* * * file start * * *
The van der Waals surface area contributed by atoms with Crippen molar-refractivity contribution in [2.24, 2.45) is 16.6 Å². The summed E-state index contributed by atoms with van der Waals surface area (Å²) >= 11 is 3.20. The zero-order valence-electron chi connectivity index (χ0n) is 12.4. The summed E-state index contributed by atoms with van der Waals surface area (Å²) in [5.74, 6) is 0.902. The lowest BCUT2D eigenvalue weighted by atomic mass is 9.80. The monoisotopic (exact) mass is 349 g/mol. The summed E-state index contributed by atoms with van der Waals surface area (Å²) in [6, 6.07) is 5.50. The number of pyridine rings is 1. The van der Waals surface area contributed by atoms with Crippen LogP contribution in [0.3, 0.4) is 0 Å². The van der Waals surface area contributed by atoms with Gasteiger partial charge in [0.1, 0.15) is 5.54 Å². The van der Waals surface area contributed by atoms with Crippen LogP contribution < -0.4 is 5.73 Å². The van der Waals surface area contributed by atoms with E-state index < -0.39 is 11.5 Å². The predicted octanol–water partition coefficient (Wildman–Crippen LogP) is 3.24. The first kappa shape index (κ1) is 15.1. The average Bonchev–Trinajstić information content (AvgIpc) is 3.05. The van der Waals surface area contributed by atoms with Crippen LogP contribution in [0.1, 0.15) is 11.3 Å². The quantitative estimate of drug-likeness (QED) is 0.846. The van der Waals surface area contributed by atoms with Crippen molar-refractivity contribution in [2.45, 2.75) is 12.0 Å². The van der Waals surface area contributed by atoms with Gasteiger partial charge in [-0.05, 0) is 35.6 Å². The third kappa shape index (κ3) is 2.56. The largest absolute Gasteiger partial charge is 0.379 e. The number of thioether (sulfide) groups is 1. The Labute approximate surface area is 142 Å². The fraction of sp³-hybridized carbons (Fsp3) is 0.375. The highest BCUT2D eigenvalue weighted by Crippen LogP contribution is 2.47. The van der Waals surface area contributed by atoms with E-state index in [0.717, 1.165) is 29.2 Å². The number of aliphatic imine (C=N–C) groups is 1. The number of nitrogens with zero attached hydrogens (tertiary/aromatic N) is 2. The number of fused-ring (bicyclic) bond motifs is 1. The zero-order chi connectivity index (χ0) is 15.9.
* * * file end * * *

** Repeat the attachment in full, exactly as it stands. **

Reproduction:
The van der Waals surface area contributed by atoms with Crippen molar-refractivity contribution in [2.24, 2.45) is 16.6 Å². The summed E-state index contributed by atoms with van der Waals surface area (Å²) >= 11 is 3.20. The zero-order valence-electron chi connectivity index (χ0n) is 12.4. The summed E-state index contributed by atoms with van der Waals surface area (Å²) in [5.74, 6) is 0.902. The lowest BCUT2D eigenvalue weighted by atomic mass is 9.80. The monoisotopic (exact) mass is 349 g/mol. The summed E-state index contributed by atoms with van der Waals surface area (Å²) in [6, 6.07) is 5.50. The number of pyridine rings is 1. The van der Waals surface area contributed by atoms with Crippen LogP contribution in [0.3, 0.4) is 0 Å². The van der Waals surface area contributed by atoms with Gasteiger partial charge in [0.1, 0.15) is 5.54 Å². The van der Waals surface area contributed by atoms with Crippen LogP contribution < -0.4 is 5.73 Å². The van der Waals surface area contributed by atoms with E-state index < -0.39 is 11.5 Å². The predicted octanol–water partition coefficient (Wildman–Crippen LogP) is 3.24. The first kappa shape index (κ1) is 15.1. The average Bonchev–Trinajstić information content (AvgIpc) is 3.05. The van der Waals surface area contributed by atoms with Crippen LogP contribution in [0.1, 0.15) is 11.3 Å². The quantitative estimate of drug-likeness (QED) is 0.846. The van der Waals surface area contributed by atoms with Crippen molar-refractivity contribution in [2.45, 2.75) is 12.0 Å². The van der Waals surface area contributed by atoms with Gasteiger partial charge in [-0.05, 0) is 35.6 Å². The third kappa shape index (κ3) is 2.56. The largest absolute Gasteiger partial charge is 0.379 e. The number of thioether (sulfide) groups is 1. The Labute approximate surface area is 142 Å². The fraction of sp³-hybridized carbons (Fsp3) is 0.375. The highest BCUT2D eigenvalue weighted by Crippen LogP contribution is 2.47. The van der Waals surface area contributed by atoms with E-state index in [0.717, 1.165) is 29.2 Å². The number of aliphatic imine (C=N–C) groups is 1. The number of nitrogens with zero attached hydrogens (tertiary/aromatic N) is 2. The number of fused-ring (bicyclic) bond motifs is 1. The zero-order chi connectivity index (χ0) is 15.9.